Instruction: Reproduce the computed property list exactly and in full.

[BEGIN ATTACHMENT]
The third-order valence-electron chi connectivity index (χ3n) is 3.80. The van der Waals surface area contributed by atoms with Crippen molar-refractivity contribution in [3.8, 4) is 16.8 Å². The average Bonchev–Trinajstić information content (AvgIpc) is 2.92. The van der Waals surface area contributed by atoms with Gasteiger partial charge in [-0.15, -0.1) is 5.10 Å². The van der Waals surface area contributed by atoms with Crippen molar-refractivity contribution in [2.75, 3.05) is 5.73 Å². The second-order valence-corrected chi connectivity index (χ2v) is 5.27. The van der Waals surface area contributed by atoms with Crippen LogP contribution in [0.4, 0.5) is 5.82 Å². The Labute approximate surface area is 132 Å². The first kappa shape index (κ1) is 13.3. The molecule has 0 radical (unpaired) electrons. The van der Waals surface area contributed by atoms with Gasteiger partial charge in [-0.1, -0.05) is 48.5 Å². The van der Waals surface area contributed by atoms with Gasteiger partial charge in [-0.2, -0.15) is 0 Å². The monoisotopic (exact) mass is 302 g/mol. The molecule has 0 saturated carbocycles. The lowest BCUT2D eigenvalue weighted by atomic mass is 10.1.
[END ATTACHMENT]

The third-order valence-electron chi connectivity index (χ3n) is 3.80. The van der Waals surface area contributed by atoms with Crippen molar-refractivity contribution in [3.8, 4) is 16.8 Å². The average Bonchev–Trinajstić information content (AvgIpc) is 2.92. The van der Waals surface area contributed by atoms with Gasteiger partial charge in [-0.15, -0.1) is 5.10 Å². The van der Waals surface area contributed by atoms with Crippen molar-refractivity contribution in [2.75, 3.05) is 5.73 Å². The second-order valence-corrected chi connectivity index (χ2v) is 5.27. The van der Waals surface area contributed by atoms with Crippen LogP contribution in [0.4, 0.5) is 5.82 Å². The Labute approximate surface area is 132 Å². The first kappa shape index (κ1) is 13.3. The molecule has 0 radical (unpaired) electrons. The van der Waals surface area contributed by atoms with Gasteiger partial charge in [-0.1, -0.05) is 48.5 Å². The van der Waals surface area contributed by atoms with Gasteiger partial charge in [-0.2, -0.15) is 0 Å². The monoisotopic (exact) mass is 302 g/mol. The molecule has 0 saturated carbocycles. The lowest BCUT2D eigenvalue weighted by atomic mass is 10.1.